Dealing with toddler tantrums.
If you have children, you’re going to face a few toddler tantrums. (If you don’t, please write a book to teach the rest of the world how to prevent little people from ever throwing fits.)
Instead of letting these tantrums drive you over the edge, there are a few things you can do to help your child move beyond the screaming, kicking, and crying.
Want to know the secrets of tantrum quieting?
Remember the Cause
Believe it or not, kids don’t break down and throw tantrums just for something to do. And they rarely throw tantrums to manipulate you into doing something for them. Rather, most tantrums are the fruit of frustration. While your child’s mental and physical abilities develop rapidly during the first three years of life, his or her verbal abilities may not catch up until a little later. But this doesn’t stop your toddler from wanting to communicate. The end result? Incredible frustration when a toy is just out of reach and mom or dad doesn’t understand.
Help lessen your child’s tantrum-inducing frustrations by keeping a tantrum diary. Figure out what is causing the tantrum and write it down. Over time, you’ll see a pattern emerge. With this knowledge, you can either keep triggers out of sight of your toddler or be prepared to respond by quickly helping your toddler get what he or she desires.
Tantrums push a lot of buttons for adults. They’re incredibly annoying and can cause you to feel inadequate as a parent – especially if the tantrum is in public. Despite the temptation to let out your frustration by getting angry and yelling or yanking your child by the collar and dragging him out of the restaurant violently, you’ve got to remember something: you’re the parent.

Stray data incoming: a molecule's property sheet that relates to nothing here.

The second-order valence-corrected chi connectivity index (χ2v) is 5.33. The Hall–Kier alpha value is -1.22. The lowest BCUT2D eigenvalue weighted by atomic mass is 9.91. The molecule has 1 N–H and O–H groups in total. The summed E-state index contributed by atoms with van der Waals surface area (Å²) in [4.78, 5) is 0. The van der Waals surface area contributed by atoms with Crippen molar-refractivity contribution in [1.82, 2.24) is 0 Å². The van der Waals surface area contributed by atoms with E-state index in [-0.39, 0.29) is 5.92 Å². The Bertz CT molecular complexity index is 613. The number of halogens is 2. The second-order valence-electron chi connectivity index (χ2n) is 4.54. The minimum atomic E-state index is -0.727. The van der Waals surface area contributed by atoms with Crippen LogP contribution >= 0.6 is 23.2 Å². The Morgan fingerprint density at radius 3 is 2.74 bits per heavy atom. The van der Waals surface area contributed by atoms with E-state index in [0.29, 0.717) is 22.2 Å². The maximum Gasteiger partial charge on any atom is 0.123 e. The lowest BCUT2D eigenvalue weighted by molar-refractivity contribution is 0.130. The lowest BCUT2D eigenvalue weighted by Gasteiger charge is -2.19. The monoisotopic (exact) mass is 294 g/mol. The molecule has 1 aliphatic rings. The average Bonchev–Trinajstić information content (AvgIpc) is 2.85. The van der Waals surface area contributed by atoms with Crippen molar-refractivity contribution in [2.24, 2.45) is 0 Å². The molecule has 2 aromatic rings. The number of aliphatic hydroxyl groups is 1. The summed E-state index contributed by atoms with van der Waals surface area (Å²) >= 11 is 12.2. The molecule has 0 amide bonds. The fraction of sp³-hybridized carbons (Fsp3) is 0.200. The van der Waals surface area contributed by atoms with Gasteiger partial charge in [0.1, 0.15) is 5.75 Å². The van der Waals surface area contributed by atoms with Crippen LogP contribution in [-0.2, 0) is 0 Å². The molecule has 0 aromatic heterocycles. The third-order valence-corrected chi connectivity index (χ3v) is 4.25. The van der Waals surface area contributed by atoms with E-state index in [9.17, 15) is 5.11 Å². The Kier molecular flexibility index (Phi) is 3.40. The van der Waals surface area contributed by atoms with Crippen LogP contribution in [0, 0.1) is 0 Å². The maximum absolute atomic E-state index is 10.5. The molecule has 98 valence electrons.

As such, it is your responsibility to keep your cool, even when your toddler is doing everything possible to cause you to scream. This means you can’t lower yourself to your child’s level and throw a tantrum yourself. If you get upset in the process of trying to get your toddler out of Tantrumville, this will only excite your toddler more, making the tantrum last longer. Help the situation by maintaining a calm voice and giving a gentle back rub.
Choose Your Battles
Sometimes, your child will make an insane demand. Moments after begging for ketchup on a hot dog, he or she hates ketchup and screams for you to wipe it off. Don’t write off all your child’s demands, though. If you want to keep your little one from throwing tantrums constantly, there has to be a little give and take, which requires you to choose your battles.
Having family pictures made with everyone wearing the same outfit? Then having your toddler wear a button-up shirt may be important enough to fight over. Just another day at the house? Then it’s probably not worth fighting over what your child wears. And if your child is tired, anything can turn into a battle.
To avoid being at war with a tired toddler, you may need to change your day’s schedule and spend a restful day at home instead. Taking this small step may be inconvenient, but if it keeps your toddler from throwing a tantrum or two (or three or four), it will be well worth it to postpone your trip to the grocery store.
Ignoring Is Bliss
Parent long enough and you’ve probably considered ignoring your child’s tantrums. But is this a good way to let your child move beyond the fussing and screaming? Maybe.
As long as your child’s tantrum doesn’t put him or herself in harm’s way or affect other people, it is sometimes a good idea to let your child get the tantrum out without interference. Just keep your screaming child where you can see him or her to make sure your little one stays safe.
By going about your daily routine while your toddler has a tantrum, you slowly teach him or her that throwing a tantrum doesn’t always lead to instant gratification. This knowledge will, in turn, reduce the number of tantrums and your child’s ability to manipulate you through screaming and whining.